Do Hong Kong residents understand the implications of the U.S. human rights act?
Tom Fowdy
People attend a national flag raising ceremony at the Golden Bauhinia Square in Hong Kong, China, September 8, 2019. /Xinhua Photo

People attend a national flag raising ceremony at the Golden Bauhinia Square in Hong Kong, China, September 8, 2019. /Xinhua Photo

Editor's note: Tom Fowdy is a British political and international relations analyst and a graduate of Durham and Oxford universities. He writes on topics pertaining to China, the DPRK, Britain and the United States. The article reflects the author's opinions and not necessarily the views of CGTN.

I attended what was a "thanksgiving rally" in Central District, Hong Kong, on the night of November 28. The rally was geared toward "thanking" the United States for having passed the Hong Kong Human Rights and Democracy Act into law, with Donald Trump having reluctantly signed it on the morning of that day, following passage through congress.

Attendees waved American flags. Some called for sanctions on local politicians, and the U.S. national anthem was also sung. Beijing condemned the bill as an intervention into its internal affairs and vowed to retaliate if any measures were imposed in practice.

From my experience at the rally and observing the rhetoric on display, I am not quite sure Hong Kong people actually understand what is at stake or its implications. I wonder how many of them have actually read and studied the law in practice because there are several "catches." Demonstrators believe that Washington is sincerely backing them in a "fight for freedom."However, in practice, the act will diminish Hong Kong. It's not about democracy, but geopolitics. Its implications pose immediate political and other risks to the city's business and financial environment, which are magnified in the view that demonstrators believe they can do no absolutely wrong.

In the long term, these risks concern the city will likely be required to become compliant with several U.S. objectives, which might see its special status in Washington rescinded, ironically rendering it just another Chinese city.

Thus, while this law cannot change China's sovereignty over Hong Kong, it can serve to completely diminish the city. In effect, demonstrators were celebrating the city's likely decline.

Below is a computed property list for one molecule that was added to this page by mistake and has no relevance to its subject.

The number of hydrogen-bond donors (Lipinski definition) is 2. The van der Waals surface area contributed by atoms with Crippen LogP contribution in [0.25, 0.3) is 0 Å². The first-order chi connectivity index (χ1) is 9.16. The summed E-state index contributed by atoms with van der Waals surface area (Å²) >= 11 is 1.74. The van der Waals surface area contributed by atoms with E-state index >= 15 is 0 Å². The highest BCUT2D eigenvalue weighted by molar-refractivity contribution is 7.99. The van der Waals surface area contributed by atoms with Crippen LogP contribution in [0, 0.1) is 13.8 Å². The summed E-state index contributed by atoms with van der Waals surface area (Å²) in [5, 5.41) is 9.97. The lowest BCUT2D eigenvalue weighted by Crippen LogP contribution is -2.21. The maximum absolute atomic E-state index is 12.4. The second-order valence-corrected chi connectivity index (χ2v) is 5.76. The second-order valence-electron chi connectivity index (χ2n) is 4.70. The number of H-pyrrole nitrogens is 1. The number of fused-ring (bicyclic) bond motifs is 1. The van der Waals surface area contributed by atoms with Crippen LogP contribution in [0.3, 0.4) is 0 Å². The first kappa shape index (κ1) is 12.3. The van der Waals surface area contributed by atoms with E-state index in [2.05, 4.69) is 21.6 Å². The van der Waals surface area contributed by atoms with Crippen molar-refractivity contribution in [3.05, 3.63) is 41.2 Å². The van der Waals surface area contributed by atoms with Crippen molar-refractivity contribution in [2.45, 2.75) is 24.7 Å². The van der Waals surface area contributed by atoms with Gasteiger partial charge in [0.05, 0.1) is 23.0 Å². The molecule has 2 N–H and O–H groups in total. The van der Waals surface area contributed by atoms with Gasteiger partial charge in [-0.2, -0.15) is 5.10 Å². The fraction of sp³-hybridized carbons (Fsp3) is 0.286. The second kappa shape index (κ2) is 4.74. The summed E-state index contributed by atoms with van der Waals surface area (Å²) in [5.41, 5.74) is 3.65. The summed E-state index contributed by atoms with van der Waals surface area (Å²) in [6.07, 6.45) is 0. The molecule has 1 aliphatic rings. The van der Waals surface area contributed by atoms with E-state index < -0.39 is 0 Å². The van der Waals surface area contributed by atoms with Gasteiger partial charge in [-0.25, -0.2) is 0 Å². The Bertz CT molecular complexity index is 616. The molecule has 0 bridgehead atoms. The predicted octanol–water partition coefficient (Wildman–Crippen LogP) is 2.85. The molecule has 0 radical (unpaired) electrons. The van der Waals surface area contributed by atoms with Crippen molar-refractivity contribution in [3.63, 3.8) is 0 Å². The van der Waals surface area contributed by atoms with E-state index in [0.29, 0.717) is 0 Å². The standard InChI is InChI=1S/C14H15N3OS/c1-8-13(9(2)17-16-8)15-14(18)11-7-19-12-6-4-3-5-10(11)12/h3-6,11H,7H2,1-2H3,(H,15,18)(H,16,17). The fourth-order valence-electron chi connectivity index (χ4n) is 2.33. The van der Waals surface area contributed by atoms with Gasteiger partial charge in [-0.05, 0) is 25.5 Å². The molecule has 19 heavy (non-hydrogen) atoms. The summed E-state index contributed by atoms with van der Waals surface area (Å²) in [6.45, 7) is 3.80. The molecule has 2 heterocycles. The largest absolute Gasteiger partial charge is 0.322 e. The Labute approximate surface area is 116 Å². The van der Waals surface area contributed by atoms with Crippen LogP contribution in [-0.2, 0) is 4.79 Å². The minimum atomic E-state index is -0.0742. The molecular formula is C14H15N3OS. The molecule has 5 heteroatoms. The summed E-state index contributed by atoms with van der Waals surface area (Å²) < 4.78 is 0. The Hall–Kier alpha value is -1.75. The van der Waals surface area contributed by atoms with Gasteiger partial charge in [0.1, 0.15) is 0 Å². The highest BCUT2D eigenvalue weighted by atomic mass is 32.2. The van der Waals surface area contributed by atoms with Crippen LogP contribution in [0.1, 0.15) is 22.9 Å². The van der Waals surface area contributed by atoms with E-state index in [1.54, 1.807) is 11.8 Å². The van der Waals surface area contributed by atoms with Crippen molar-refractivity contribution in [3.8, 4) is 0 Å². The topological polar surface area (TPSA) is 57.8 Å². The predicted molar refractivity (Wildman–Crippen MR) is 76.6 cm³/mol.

The Hong Kong act was created and pushed by some of the most hawkish congressmen in the United States. Primary backers, such as Marco Rubio, are known as neoconservative because they pursue an aggressive, confrontational and zealous foreign policy line.

People in Hong Kong, China, November 27, 2019. /Photo by Tom Fowdy

People in Hong Kong, China, November 27, 2019. /Photo by Tom Fowdy

In doing so, rhetoric such as "freedom and democracy" serves as a means but never an end in itself to broader foreign policy objectives. In pursuing this act, their goal was to further derail China-U.S. relations and transform the city into a "hostile periphery" against Beijing to divide, weaken and also set the scene for a great power confrontation.

As a result, the text of the act itself is more interested in American foreign policy, than human rights and democracy. For example, sections 5 and 205 talk about the need for the city to comply with unilateral American sanctions on Iran and the Democratic People's Republic of Korea, along with anything that the United States deems a "threat to national security."

The act also demands that Hong Kong adhere to "U.S. export controls" and restrictions on "sensitive use technologies" – aspiring to export the U.S. trade war into Hong Kong against the Chinese mainland. The purpose of the act speaks for itself.

However, more important to discuss is the consequences. By passing this into law, even if nothing is applied in the short-term, in the long term, this act damages the confidence of American businesses, investors and financial institutions in the city by adding manifold political risks.

Potentially, Hong Kong could lose its free port and special status and be rendered just "another Chinese city." Continued unrest amplifies these risks.

Hong Kong was known for its famed stability and ability to win investor confidence, and this is what made it so successful. However, continued unrest, which is now likely to be exacerbated as the most violent protesters have in effect been "rewarded" rather than punished for their behavior, will see this as a green light to continue. They must recognize now that if they cannot get what they want, they can continue pursuing unrest without any condemnation.

However, it should be made abundantly clear that the city is a part of China. This is a reality that cannot be changed. Thus, while they will not achieve their radical ambitions, what they will achieve with Washington in the background is the sure decline of the city and everything that made it what it was.

Attending the rally last night, I am not sure those present realized this. It is not wrong to have legitimate concerns. Nevertheless, my feelings are that the movement is overwhelmingly self-absorbed, out of touch with reality in many aspects and has a massively exaggerated sense of its own victimhood.

Thus, this act is not going to help Hong Kong, and it will make conditions in the city worse for everyone, which is what Washington hawks truly aspire to achieve. By celebrating this, they are effectively teetering what they champion as "Asia's world city" into a pit of irrelevance.

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